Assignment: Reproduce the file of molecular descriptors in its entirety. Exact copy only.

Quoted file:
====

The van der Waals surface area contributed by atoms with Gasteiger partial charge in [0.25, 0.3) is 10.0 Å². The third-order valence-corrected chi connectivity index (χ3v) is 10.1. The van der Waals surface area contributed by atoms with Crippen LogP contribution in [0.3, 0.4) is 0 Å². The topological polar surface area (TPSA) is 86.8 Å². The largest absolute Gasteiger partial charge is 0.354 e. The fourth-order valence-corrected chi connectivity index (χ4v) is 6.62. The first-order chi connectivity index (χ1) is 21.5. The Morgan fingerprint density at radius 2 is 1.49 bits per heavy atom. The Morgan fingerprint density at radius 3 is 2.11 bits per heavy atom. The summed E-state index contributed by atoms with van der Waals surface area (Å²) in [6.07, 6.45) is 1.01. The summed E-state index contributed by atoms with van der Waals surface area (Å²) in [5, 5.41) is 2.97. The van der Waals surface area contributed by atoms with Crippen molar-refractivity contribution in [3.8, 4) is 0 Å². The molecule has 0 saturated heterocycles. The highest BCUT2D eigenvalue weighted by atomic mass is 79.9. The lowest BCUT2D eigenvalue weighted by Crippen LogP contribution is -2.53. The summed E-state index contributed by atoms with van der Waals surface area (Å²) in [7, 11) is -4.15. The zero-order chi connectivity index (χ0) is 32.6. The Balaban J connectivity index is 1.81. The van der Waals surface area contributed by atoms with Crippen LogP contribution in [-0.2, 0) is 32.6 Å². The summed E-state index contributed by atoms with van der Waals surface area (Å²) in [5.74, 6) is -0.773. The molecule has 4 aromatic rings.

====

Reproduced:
The van der Waals surface area contributed by atoms with Gasteiger partial charge in [0.25, 0.3) is 10.0 Å². The third-order valence-corrected chi connectivity index (χ3v) is 10.1. The van der Waals surface area contributed by atoms with Crippen LogP contribution in [0.3, 0.4) is 0 Å². The topological polar surface area (TPSA) is 86.8 Å². The largest absolute Gasteiger partial charge is 0.354 e. The fourth-order valence-corrected chi connectivity index (χ4v) is 6.62. The first-order chi connectivity index (χ1) is 21.5. The Morgan fingerprint density at radius 2 is 1.49 bits per heavy atom. The Morgan fingerprint density at radius 3 is 2.11 bits per heavy atom. The summed E-state index contributed by atoms with van der Waals surface area (Å²) in [6.07, 6.45) is 1.01. The summed E-state index contributed by atoms with van der Waals surface area (Å²) in [5, 5.41) is 2.97. The van der Waals surface area contributed by atoms with Crippen molar-refractivity contribution in [3.8, 4) is 0 Å². The molecule has 0 saturated heterocycles. The highest BCUT2D eigenvalue weighted by atomic mass is 79.9. The lowest BCUT2D eigenvalue weighted by Crippen LogP contribution is -2.53. The summed E-state index contributed by atoms with van der Waals surface area (Å²) in [7, 11) is -4.15. The zero-order chi connectivity index (χ0) is 32.6. The Balaban J connectivity index is 1.81. The van der Waals surface area contributed by atoms with Crippen LogP contribution in [-0.2, 0) is 32.6 Å². The summed E-state index contributed by atoms with van der Waals surface area (Å²) in [5.74, 6) is -0.773. The molecule has 4 aromatic rings.